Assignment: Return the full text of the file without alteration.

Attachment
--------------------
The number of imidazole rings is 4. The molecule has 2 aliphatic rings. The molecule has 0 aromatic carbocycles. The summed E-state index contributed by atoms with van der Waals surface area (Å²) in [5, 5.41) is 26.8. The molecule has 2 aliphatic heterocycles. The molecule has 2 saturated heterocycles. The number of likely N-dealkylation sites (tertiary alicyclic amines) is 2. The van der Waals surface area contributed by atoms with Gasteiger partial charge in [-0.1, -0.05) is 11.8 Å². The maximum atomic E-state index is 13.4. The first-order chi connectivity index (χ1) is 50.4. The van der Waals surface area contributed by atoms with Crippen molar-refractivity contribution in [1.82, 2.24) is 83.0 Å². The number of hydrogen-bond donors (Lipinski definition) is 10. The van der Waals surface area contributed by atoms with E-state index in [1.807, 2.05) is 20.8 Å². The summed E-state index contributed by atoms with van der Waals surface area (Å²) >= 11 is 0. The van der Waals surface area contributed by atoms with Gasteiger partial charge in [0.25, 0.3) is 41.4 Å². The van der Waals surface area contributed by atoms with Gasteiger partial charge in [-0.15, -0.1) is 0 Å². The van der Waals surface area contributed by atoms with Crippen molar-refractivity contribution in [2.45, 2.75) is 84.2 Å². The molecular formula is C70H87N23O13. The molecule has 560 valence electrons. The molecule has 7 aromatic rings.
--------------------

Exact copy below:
The number of imidazole rings is 4. The molecule has 2 aliphatic rings. The molecule has 0 aromatic carbocycles. The summed E-state index contributed by atoms with van der Waals surface area (Å²) in [5, 5.41) is 26.8. The molecule has 2 aliphatic heterocycles. The molecule has 2 saturated heterocycles. The number of likely N-dealkylation sites (tertiary alicyclic amines) is 2. The van der Waals surface area contributed by atoms with Gasteiger partial charge in [-0.1, -0.05) is 11.8 Å². The maximum atomic E-state index is 13.4. The first-order chi connectivity index (χ1) is 50.4. The van der Waals surface area contributed by atoms with Crippen molar-refractivity contribution in [1.82, 2.24) is 83.0 Å². The number of hydrogen-bond donors (Lipinski definition) is 10. The van der Waals surface area contributed by atoms with E-state index in [1.807, 2.05) is 20.8 Å². The summed E-state index contributed by atoms with van der Waals surface area (Å²) >= 11 is 0. The van der Waals surface area contributed by atoms with Gasteiger partial charge in [0.25, 0.3) is 41.4 Å². The van der Waals surface area contributed by atoms with Gasteiger partial charge in [-0.15, -0.1) is 0 Å². The van der Waals surface area contributed by atoms with Crippen molar-refractivity contribution in [2.45, 2.75) is 84.2 Å². The molecular formula is C70H87N23O13. The molecule has 560 valence electrons. The molecule has 7 aromatic rings.